Stern’s involvement will either ensure a greater haul of assets than Demps thought he could get, at least in that one deal on Thursday, or the second on Saturday, force a trade of unknown value before the trade deadline, or prevent Mr. Paul from being traded at all. This last possibility brings me to me next point . . . and the detour before it . . .

Nietzsche wrote Twilight of the Idols as an introduction to his earlier work. It was alternately titled How to Philosophize with a Hammer. Well . . . in German, not English.

At any rate, the philosophizing with a hammer thing is actually where I got the bit up top about construction, destruction, etc., with my shout out to Derrida for all the post-modernist Hornets fans out there. Nietzsche looks to tear down old ways and build new ones over and over. He doesn’t try to provide answers so much as remove dogmatism and the framework for discussion can be held in a healthy way (yes, I think he’d pick that word . . . in German). This is sort of what I’m doing here: I’m not trying to figure out what will happen, just figure out why it happens.

The connection with the main title, however, is what got me thinking, actually.

It was reported shortly after the first veto that the trade was vetoed because Stern didn’t want superstars forcing their way from small markets. With the teams that Chris would most desire to play for filling up their cap space, is he losing his free agent destinations, at least those that can offer max deals? Will playing hardball with Chris result in him re-signing with the Hornets? Will he actually walk away from a fifth guaranteed year of a max deal without a team of superstars that we can walk on to?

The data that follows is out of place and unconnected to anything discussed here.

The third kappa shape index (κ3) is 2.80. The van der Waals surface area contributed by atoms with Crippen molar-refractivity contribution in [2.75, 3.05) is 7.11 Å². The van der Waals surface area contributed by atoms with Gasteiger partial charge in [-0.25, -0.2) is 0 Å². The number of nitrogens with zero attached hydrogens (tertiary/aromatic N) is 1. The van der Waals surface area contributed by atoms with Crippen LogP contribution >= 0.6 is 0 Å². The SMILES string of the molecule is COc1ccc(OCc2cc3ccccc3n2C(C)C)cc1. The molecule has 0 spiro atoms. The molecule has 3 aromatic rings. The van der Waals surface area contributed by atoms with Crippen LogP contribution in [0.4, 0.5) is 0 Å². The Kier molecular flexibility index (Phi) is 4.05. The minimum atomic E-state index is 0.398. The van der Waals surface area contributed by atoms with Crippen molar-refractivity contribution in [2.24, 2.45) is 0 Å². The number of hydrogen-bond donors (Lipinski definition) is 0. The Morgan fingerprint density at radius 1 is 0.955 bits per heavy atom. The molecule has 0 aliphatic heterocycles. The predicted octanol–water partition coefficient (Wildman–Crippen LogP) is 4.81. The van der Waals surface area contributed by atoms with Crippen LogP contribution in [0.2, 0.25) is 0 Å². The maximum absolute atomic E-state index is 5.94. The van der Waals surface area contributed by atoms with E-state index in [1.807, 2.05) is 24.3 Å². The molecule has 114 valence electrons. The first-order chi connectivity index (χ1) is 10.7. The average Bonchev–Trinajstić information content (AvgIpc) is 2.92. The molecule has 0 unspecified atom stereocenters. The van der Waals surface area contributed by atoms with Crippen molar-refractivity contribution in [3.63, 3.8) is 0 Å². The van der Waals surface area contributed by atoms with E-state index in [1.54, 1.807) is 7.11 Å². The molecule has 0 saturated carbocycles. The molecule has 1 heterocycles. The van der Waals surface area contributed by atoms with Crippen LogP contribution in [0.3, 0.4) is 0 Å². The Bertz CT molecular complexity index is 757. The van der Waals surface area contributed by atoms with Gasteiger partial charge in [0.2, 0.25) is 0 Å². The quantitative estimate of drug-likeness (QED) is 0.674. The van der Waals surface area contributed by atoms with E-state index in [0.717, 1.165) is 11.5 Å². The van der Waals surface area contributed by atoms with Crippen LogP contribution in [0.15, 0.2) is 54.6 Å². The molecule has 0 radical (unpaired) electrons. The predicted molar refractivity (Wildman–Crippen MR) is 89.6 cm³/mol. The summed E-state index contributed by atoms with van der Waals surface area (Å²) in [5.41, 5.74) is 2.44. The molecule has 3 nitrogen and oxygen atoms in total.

In the larger sense, is Stern showing the small market teams how they should be acting? If the franchises play hardball, will the players blink? Miami prepared in a way no team had before or since to sign free agents. They were helped in their efforts by collected draft picks, enabling sign-and-trades and the use of cap exceptions. No team is set up for this now, and the free agent class may dwindle as extensions may be accepted prior to becoming a free agent.

If this is the case, and should it work, would this slow the recent run of superstars forcing their way from teams the ended up on following the draft to teams where they can team up with other superstars? Will this curb the rumor mills, and PR battles? Will this be the twilight of the NBA idols?

Competitive balance was repeated by the owners while the players stressed player movement. This trade challenges each side on its respective issue. The NBA may veto any deal on its way to making its point, and the NBPA may sue to make its point. All the while, much of the NBA trade world is waiting for a big move to be made that may never happen. Similarly, the Hornets . . . all 5 of them . . . are waiting to see who the other players will be.

I don’t know what’s going on, and maybe by the time this is read, all will be revealed, but I know one thing for sure right now:

It’s no fun being the hammer.

3 comments
StefanC
StefanC

Great article, Jason. I haven't bothered to look at the situation from this perspective. I've been too worried about who we will be getting in return for Paul.

L_REAZY
L_REAZY

I was sort of thinking the same thing. If not with New Orleans, what team would Paul sign with this off-season? It wouldn't be the Knicks or the Lakers, because they're capped out. Maybe the Warriors, Clippers, & Celtics but Chris Paul might be running out of options. So much for the CAA, and CP3 was the example! The Hornets need to fill out this damn roster. L_REAZY